A lot of time during the test process, we get to hear the phrase ” When will testing be complete?!”. The common refrain we can think of is – “Never”. In a way this might be the correct phrase; but that does not alienate us from not being responsible if the product gets a bug. As test people, we do not have the liberty to say – “Look I told, testing was not completed!” 🙂
There are many different aspects of judging when a particular test cycle is complete. One criteria depends on the test plan. The Test Plan, which is created using the design and engineering specifications document, should cover the common scenario’s. Along with the common scenario’s, we should also have what we in test parlance call the border cases and negative cases. The border cases are those which are not so common scenario’s, while the negative ones are if we use the application in a way it was not meant to be used, what is the behaviour.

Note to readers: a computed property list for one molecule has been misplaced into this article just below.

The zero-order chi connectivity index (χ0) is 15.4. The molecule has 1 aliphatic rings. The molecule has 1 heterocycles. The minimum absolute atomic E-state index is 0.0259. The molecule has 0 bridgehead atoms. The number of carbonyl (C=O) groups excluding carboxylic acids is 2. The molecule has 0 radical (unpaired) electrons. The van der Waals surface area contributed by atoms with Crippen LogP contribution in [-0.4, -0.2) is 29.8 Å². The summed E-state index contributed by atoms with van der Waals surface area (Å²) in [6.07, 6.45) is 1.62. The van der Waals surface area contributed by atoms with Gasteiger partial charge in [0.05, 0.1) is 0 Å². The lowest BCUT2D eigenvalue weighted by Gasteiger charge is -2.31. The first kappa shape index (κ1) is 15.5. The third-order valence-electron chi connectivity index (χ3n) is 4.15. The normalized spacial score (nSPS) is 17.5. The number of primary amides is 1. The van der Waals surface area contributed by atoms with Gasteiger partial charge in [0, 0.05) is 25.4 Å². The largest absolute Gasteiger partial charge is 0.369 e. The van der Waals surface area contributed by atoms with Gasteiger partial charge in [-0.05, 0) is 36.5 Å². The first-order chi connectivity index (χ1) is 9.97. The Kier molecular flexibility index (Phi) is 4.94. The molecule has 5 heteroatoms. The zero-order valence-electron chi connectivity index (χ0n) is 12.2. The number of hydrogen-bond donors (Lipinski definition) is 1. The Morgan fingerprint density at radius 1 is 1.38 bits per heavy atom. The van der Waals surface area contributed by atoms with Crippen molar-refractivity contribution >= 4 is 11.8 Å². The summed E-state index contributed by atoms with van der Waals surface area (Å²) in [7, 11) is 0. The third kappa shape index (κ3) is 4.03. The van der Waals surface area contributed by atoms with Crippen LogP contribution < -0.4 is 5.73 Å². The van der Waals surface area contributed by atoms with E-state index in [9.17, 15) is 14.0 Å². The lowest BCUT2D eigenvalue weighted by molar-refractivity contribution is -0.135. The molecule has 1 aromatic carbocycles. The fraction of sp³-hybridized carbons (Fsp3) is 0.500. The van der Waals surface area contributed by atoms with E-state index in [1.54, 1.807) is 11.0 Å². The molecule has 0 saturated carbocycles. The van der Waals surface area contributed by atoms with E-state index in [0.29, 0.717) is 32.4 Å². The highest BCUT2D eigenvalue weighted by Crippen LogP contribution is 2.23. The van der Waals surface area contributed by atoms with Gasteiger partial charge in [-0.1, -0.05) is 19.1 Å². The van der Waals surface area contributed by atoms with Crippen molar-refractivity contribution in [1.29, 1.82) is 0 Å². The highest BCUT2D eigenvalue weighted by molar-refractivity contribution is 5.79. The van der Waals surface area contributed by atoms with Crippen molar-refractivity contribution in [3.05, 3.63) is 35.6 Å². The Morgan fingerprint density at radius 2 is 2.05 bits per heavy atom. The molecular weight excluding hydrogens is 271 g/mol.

Another very very imporatant aspect of development and subsequent testing, I was taught early on in my software education, was documentation. Whatever happens, the documentation should be kept on top. May it be a specification discussion or related to any new test that you add during development or testing. Mostly, one should not feel it as an attack on your ego, if someone else informs you on it, and then to mention why it was added and not have pangs of being crucified for missing it in the initial draft. That is the reason a draft is created. But mostly it is not so, and we miss some critical testing in this manner.
Coming to the topic of being “test complete”. The best bet is to write a comprehensive test plan based on the specifications and get it reviewed by all – dev and test teams, as well as the product managers. Once this exercise is done, rest assured that you have covered a good percentage of scenario’s on how the user can use your application. As they say in test – “Think like the user, not the owner of the product/component” 🙂